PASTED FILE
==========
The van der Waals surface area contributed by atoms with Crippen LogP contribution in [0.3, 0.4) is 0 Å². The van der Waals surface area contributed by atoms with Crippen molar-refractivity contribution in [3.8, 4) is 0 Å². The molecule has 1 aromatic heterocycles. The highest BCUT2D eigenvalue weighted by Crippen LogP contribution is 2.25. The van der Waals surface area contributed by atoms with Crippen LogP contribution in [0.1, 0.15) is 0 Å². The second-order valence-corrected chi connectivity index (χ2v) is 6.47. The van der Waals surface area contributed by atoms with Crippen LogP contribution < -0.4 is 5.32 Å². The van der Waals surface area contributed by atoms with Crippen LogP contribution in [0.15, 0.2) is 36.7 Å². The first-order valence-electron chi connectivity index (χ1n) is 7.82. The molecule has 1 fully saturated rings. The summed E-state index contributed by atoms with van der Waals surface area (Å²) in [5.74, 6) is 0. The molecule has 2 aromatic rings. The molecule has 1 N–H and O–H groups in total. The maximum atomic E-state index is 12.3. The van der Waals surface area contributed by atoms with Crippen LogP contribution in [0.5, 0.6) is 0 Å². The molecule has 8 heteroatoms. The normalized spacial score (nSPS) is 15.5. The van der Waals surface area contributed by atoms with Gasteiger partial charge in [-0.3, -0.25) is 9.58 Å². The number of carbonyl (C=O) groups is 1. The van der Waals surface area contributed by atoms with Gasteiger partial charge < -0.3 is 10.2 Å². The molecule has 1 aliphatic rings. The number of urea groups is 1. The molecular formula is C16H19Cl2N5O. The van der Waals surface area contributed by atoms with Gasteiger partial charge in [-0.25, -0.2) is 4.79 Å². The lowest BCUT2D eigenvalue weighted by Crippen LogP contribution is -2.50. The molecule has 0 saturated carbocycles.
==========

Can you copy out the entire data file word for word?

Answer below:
The van der Waals surface area contributed by atoms with Crippen LogP contribution in [0.3, 0.4) is 0 Å². The van der Waals surface area contributed by atoms with Crippen molar-refractivity contribution in [3.8, 4) is 0 Å². The molecule has 1 aromatic heterocycles. The highest BCUT2D eigenvalue weighted by Crippen LogP contribution is 2.25. The van der Waals surface area contributed by atoms with Crippen LogP contribution in [0.1, 0.15) is 0 Å². The second-order valence-corrected chi connectivity index (χ2v) is 6.47. The van der Waals surface area contributed by atoms with Crippen LogP contribution < -0.4 is 5.32 Å². The van der Waals surface area contributed by atoms with Crippen LogP contribution in [0.15, 0.2) is 36.7 Å². The first-order valence-electron chi connectivity index (χ1n) is 7.82. The molecule has 1 fully saturated rings. The summed E-state index contributed by atoms with van der Waals surface area (Å²) in [5.74, 6) is 0. The molecule has 2 aromatic rings. The molecule has 1 N–H and O–H groups in total. The maximum atomic E-state index is 12.3. The van der Waals surface area contributed by atoms with Crippen LogP contribution in [0.5, 0.6) is 0 Å². The molecule has 8 heteroatoms. The normalized spacial score (nSPS) is 15.5. The van der Waals surface area contributed by atoms with Gasteiger partial charge in [-0.3, -0.25) is 9.58 Å². The number of carbonyl (C=O) groups is 1. The van der Waals surface area contributed by atoms with Gasteiger partial charge < -0.3 is 10.2 Å². The molecule has 1 aliphatic rings. The number of urea groups is 1. The molecular formula is C16H19Cl2N5O. The van der Waals surface area contributed by atoms with Gasteiger partial charge in [-0.25, -0.2) is 4.79 Å². The lowest BCUT2D eigenvalue weighted by Crippen LogP contribution is -2.50. The molecule has 0 saturated carbocycles.